Shilpa Sreekumar and her father Sreekumar Paliyath play percussion instrument chenda while her groom Devanand Chelot (centre) plays a pair of cymbals during the wedding celebrations in Kerala. Image Credit: Supplied

Shilpa added that she had shared the plan to surprise Devanand only with her father, mother Rashmi and younger brother Pranav after the team members of a Kerala-based chenda troupe ‘Ponnan’s Blue Magic’ gave her the idea.

“I had performed with them in the Malayalam movie ‘Kuttanpillayude Shivarathri’ directed by Dubai-based RJ Jean Markose. When I invited them for the wedding, they said we should perform and surprise Devanand and everyone including my relatives who have not seen me perform live.”

However, when Shilpa began beating the drums like a veteran percussionist - who she is, with 12 years of practice - Devanand could not just sit back and watch.

“I couldn’t control myself. I was overjoyed to see her do what she loves to do. I just wanted to join the fun,” said Devanand, 30, who works as head of engineering with a construction firm in Dubai.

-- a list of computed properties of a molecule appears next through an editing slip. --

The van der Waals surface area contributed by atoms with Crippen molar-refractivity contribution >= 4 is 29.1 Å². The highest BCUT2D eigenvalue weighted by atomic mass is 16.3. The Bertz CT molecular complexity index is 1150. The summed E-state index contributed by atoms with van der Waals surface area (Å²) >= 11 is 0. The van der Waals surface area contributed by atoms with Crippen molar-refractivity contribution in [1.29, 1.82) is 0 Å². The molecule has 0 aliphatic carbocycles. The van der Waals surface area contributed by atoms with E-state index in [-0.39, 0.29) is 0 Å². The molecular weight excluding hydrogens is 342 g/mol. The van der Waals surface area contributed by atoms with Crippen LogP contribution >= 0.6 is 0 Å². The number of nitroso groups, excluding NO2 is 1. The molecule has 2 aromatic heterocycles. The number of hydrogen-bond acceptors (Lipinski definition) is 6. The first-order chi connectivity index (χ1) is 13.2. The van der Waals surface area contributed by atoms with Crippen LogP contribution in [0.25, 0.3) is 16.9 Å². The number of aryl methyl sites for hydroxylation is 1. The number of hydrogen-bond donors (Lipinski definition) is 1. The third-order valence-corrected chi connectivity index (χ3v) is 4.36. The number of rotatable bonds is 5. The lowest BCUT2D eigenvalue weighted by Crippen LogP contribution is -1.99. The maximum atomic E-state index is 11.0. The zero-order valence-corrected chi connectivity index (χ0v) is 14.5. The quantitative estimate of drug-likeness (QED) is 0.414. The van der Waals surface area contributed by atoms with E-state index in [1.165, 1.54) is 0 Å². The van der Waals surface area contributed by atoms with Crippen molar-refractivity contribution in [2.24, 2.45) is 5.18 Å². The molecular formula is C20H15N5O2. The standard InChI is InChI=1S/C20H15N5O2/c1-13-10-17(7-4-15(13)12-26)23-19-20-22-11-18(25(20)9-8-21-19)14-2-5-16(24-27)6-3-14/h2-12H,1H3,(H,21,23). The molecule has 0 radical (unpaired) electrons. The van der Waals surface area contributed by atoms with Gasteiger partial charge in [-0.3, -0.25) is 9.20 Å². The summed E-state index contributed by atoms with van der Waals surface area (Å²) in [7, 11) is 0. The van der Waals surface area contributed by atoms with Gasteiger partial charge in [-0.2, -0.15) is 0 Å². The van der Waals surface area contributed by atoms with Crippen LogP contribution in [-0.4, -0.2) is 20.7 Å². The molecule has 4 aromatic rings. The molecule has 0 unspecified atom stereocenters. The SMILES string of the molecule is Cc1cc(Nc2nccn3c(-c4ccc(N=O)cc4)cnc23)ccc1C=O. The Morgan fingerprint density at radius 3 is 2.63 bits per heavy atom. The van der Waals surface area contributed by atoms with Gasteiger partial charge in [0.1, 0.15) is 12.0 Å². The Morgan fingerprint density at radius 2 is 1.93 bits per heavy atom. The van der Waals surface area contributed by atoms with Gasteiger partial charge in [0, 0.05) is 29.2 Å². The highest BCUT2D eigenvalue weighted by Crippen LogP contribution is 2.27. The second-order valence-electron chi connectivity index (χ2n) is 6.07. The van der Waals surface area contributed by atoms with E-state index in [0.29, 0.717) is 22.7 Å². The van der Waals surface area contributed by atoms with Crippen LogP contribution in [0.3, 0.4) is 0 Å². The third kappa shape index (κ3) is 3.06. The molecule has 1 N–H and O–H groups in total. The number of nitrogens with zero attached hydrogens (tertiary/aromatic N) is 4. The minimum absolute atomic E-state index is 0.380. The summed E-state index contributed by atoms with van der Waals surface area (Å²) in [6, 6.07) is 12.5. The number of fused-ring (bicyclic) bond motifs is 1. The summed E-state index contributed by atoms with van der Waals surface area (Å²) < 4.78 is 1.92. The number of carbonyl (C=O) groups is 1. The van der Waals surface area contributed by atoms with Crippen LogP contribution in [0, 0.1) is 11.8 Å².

Seeing them, Sreekumar, who has also been performing chenda for several years, also jumped in. Shilpa said she had not expected either her groom or her father to join.

Newlywed Shilpa Sreekumar and Devanand Chelot with Shilpa’s parents Sreekumar Paliyath and Rashmi Sreekumar and brother Pranav Sreekumar Image Credit: Supplied

“It was a surprise to me but we all thoroughly enjoyed it and what was planned for a minute or so went on for six or seven minutes. Initially, I was a bit nervous about performing in the bridal getup in saree and high heels and I was concerned if some elders would not appreciate it. But my mother, who has been the pillar of my moral support, gave me the courage to do what I love the most and enjoy on my special day. I was so happy,” Shilpa said.

Breaking barriers